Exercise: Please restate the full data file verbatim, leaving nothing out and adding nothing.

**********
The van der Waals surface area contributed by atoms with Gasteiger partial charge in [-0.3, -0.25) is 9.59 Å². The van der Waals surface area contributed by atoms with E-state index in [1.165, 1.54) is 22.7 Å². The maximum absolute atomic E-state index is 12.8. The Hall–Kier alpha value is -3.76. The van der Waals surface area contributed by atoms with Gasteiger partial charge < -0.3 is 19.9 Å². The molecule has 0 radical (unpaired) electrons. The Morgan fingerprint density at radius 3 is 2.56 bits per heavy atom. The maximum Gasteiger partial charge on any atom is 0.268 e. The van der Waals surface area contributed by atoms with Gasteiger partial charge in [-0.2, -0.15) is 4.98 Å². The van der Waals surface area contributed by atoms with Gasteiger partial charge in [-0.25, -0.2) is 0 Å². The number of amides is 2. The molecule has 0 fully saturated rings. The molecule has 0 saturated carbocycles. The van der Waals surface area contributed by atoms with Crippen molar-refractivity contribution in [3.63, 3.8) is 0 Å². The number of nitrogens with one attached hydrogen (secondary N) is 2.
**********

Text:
The van der Waals surface area contributed by atoms with Gasteiger partial charge in [-0.3, -0.25) is 9.59 Å². The van der Waals surface area contributed by atoms with E-state index in [1.165, 1.54) is 22.7 Å². The maximum absolute atomic E-state index is 12.8. The Hall–Kier alpha value is -3.76. The van der Waals surface area contributed by atoms with Gasteiger partial charge < -0.3 is 19.9 Å². The molecule has 0 radical (unpaired) electrons. The Morgan fingerprint density at radius 3 is 2.56 bits per heavy atom. The maximum Gasteiger partial charge on any atom is 0.268 e. The van der Waals surface area contributed by atoms with Gasteiger partial charge in [-0.2, -0.15) is 4.98 Å². The van der Waals surface area contributed by atoms with Gasteiger partial charge in [-0.25, -0.2) is 0 Å². The number of amides is 2. The molecule has 0 fully saturated rings. The molecule has 0 saturated carbocycles. The van der Waals surface area contributed by atoms with Crippen molar-refractivity contribution in [3.63, 3.8) is 0 Å². The number of nitrogens with one attached hydrogen (secondary N) is 2.